The Moon is a Harsh Mistress by Robert Heinlein is a classic of science fiction and has been deeply influential for generations. Many of its ideas and concepts were revolutionary for its time, such as intelligent AI and it is one of the first space colonisation novels on the Moon. It was even cited to me as a plausible example of libertarian political ideas put into practice. It starts well, introducing many intriguing ideas such as alternative forms of marriage, a society without laws, how to run a revolution and life on the moon. Unfortunately, Heinlein ruins this potential by cheating to make everything as easy as possible for the heroes. Also with sexism. Continue reading “Heinlein Ruins ‘The Moon Is A Harsh Mistress’ By Cheating”
The Strange Death of Europe by Douglas Murray is a strange, sensational and almost hysterical book. The very first line is “Europe is committing suicide” and the core premise of the book is that European culture and Western values are being killed by a combination of Islamic immigrants and guilt ridden liberals. Yet unfortunately this is a viewpoint that has been spreading lately with the rise of the alt-right and has some appeal to people fearful of Islam and angry at political correctness. So, I thought I try something a bit different and review a book that promotes an essentially alt-right view. Continue reading “Inside the Mind of the Alt-Right – Review of “The Strange Death of Europe””
Nation-state: A country which consists of one people/ethnic group
Empire: A country where one ethnic group dominates others
Multinational state: A country which consists of several ethnicities without any one dominating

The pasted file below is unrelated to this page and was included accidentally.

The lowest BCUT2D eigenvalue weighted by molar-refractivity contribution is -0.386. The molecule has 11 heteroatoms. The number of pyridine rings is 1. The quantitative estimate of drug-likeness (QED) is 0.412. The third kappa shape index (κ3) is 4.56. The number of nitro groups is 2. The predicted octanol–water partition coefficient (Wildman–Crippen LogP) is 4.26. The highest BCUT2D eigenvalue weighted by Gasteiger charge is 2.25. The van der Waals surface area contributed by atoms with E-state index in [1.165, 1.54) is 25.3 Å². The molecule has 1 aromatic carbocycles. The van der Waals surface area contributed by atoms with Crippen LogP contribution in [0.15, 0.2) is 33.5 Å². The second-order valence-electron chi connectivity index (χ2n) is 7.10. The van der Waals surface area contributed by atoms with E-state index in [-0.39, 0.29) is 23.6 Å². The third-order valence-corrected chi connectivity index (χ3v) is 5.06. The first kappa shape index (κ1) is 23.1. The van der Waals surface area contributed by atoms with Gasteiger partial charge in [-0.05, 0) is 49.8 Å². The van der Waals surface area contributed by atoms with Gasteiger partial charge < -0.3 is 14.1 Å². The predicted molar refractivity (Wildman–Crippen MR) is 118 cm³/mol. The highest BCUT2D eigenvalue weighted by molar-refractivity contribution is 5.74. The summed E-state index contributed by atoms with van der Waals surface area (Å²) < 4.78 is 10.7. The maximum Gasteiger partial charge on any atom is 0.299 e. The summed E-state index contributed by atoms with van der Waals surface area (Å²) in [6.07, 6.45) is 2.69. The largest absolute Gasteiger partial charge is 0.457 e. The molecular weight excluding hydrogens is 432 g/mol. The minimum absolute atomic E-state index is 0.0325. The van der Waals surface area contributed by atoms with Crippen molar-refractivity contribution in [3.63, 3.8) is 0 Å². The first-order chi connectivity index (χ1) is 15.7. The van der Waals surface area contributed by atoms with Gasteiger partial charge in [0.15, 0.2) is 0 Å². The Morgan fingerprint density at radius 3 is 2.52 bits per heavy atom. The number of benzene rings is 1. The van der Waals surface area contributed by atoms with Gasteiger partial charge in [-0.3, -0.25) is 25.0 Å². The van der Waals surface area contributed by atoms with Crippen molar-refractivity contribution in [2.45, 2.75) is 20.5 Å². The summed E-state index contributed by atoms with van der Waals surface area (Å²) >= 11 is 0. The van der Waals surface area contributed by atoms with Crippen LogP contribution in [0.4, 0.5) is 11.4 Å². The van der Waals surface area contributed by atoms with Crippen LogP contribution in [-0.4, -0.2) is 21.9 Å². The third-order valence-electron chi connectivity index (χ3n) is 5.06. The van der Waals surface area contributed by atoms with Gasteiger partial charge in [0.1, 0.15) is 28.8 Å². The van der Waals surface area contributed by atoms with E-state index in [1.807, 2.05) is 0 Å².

In most discussions about a United Ireland, the focus is on Northern Ireland and how it would change society there. Southerners generally view the issue as something for Northerners to decide as it will primarily affect them. However, little thought is given to how a United Ireland would fundamentally change the Republic of Ireland and how we view ourselves as Irish people. We must consider this issue very carefully because if we make the wrong choice we could end up repeating the mistakes of the past, but this time with the roles reversed. Continue reading “A United Ireland Must Not Replace British Imperialism With Irish Imperialism”
In economics textbooks there is a simple story told about racism. It explains how the free market punishes prejudice of any kind and instead builds an environment where all people compete equally regardless of their background. The explanation is simple – any business that refused to serve certain customers would earn less profit than a more tolerant rival. If you refuse to hire the most competent job applicant due to their race, gender, sexuality etc then they will work for your competitors or set up their own business and undercut you. Continue reading “Why The Free Market Doesn’t Prevent Racism”
Now and again you see complaints about multiculturalism and articles that claim: “Multiculturalism has failed”. But this doesn’t really make sense because multiculturalism can’t fail, it’s unavoidable. Every country in the world is (and almost always was) multicultural and a monocultural society is practically impossible. Every part of our society contains influences from other cultures. Continue reading “Multiculturalism Is Unavoidable”
For months the wheels have been slowly turning in preparation for the abortion referendum and soon the campaign will kick off fully. It will likely bear some similarities with the Marriage Equality referendum of 2015, so I think it’s crucial to study the lessons of the last referendum if we want to repeat its success in the next one. Both issues are heavily influenced by the position of the Catholic Church and the No side will again be led by Catholic groups like the Iona Institute. The vote will be split on similar lines, with older and rural people more likely to vote No. Here are some lessons I learned from canvassing for a Yes vote that I think are applicable to the next referendum. Continue reading “Lessons from the Marriage Referendum for the Abortion Referendum”